Money: Fighting the Invasion

Dr Conor McCabe speaks at the launch of 'Money' in Connolly Books in November. Credit: Donal Higgins.
Dr Conor McCabe speaks at the launch of 'Money' in Connolly Books in November. Credit: Donal Higgins.

Money is a weapon and the Left needs to understand it to fight back. Michael Taft reviews one of this year’s presents of choice for the activist in your life: Money by Conor McCabe.

To ask what money is might seem a strange question. We possess it every day – in notes, coins, cards. I hand over a certain amount and I receive a product or service. Money introduces itself as a medium of exchange, a neutral process in the shopping mall of life. Of course, I never seem to have enough of it. Therefore, we must work hard, work harder, educate ourselves so that we have the skills to ‘sell’. We must invest wisely; we must save. And if we fall short, that is through our individual failings. A whole culture revolves around money but we never get to interrogate the process of money itself.

What we need is a de-mystification of money, making clear what it is, its history and its role in the economy today. Fortunately, we have Conor McCabe’s new work, appropriately entitled Money, where he does all those things and more.

His starting point is that money is not a thing-in-itself, despite the way it presents itself. Rather, he explains that “money is a social technology, one that underpins a complex system of social relations, and the ownership and control of that technology gives those who hold it enormous social, economic and political power”.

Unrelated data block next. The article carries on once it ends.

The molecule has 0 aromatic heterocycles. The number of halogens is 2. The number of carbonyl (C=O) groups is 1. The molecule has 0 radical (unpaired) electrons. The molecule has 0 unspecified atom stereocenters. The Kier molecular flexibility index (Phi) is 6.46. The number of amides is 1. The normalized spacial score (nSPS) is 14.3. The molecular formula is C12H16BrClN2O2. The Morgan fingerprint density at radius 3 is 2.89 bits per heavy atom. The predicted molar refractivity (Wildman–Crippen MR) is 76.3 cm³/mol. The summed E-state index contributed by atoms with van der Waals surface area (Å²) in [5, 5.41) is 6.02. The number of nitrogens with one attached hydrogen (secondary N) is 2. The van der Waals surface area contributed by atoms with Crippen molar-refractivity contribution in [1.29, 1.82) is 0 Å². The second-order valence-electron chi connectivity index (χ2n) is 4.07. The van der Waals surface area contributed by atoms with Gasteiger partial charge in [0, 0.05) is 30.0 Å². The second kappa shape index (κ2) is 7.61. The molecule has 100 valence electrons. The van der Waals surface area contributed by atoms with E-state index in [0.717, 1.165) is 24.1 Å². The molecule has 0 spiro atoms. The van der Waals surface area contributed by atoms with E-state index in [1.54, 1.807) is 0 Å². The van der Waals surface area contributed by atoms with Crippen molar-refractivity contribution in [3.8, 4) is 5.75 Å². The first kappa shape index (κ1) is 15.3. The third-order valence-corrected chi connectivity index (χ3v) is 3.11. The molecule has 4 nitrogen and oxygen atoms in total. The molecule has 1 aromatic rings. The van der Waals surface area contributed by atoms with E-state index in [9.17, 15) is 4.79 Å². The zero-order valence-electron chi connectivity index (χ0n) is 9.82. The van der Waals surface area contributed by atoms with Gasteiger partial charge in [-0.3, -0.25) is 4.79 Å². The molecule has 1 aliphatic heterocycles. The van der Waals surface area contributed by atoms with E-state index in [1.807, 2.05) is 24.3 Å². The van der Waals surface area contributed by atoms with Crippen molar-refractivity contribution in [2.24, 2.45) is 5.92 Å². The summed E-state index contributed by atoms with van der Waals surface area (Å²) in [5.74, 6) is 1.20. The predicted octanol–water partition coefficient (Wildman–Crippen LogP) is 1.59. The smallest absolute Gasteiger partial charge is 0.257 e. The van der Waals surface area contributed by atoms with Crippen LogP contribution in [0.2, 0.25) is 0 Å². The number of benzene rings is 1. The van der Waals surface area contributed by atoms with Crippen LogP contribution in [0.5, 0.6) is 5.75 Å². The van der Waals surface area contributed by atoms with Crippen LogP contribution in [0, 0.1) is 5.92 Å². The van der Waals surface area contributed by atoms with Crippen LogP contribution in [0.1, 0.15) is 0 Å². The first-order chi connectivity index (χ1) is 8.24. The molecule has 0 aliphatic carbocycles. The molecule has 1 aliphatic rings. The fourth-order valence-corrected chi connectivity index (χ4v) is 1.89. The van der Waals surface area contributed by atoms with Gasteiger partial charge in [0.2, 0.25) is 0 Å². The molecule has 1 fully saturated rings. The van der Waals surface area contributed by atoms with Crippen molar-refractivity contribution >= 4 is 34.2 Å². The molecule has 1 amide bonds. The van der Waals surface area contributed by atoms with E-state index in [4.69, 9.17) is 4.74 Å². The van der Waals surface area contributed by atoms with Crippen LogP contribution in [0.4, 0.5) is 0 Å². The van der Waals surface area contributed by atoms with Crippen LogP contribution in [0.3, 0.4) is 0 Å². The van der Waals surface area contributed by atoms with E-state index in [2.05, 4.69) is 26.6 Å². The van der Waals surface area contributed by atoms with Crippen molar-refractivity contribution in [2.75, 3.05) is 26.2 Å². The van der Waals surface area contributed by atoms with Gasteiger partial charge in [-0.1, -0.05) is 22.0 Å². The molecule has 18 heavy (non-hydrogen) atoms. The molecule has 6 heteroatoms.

McCabe provides a brief, provocative history of this social technology – from its ancient origin stories (“practical solutions to societal dynamics”) through to the Medieval idea that “money became associated more with the thing that was used as money (coin) rather than with the governing authority that it represented” (the beginning of the first great obfuscation around money?), the emergence of Italian banking and the roots of early capitalism, the establishment of the Bank of England, all the way up to Breton Woods (the rise and fall of managed money), and finally to the emergence of neo-liberalism and the unleashing of finance capital, again, on to the world.

Money is a weapon

But this is not just a history of the ‘technology’ (a provocative way of understanding of money). It is necessarily enmeshed in the emerging organisation of social relations by those who own and control that technology – the organisation of capitalism itself. Quite simply, we cannot understand money without understanding its role as a tool in coordinating and controlling our economy today.

But money is not only a tool; it is a weapon.

In the hands of ruling interests money is an economic warhead. A recent example of this is the ECB’s attack on the Greek people, punishing them for daring to oppose the Memorandum by starving Greek banks. Looking at the Troika, the Irish and Portuguese bail-outs, the European-wide policy of deflation, and the privileging of financial senior creditors at the expense of economies and peoples, McCabe puts it this way: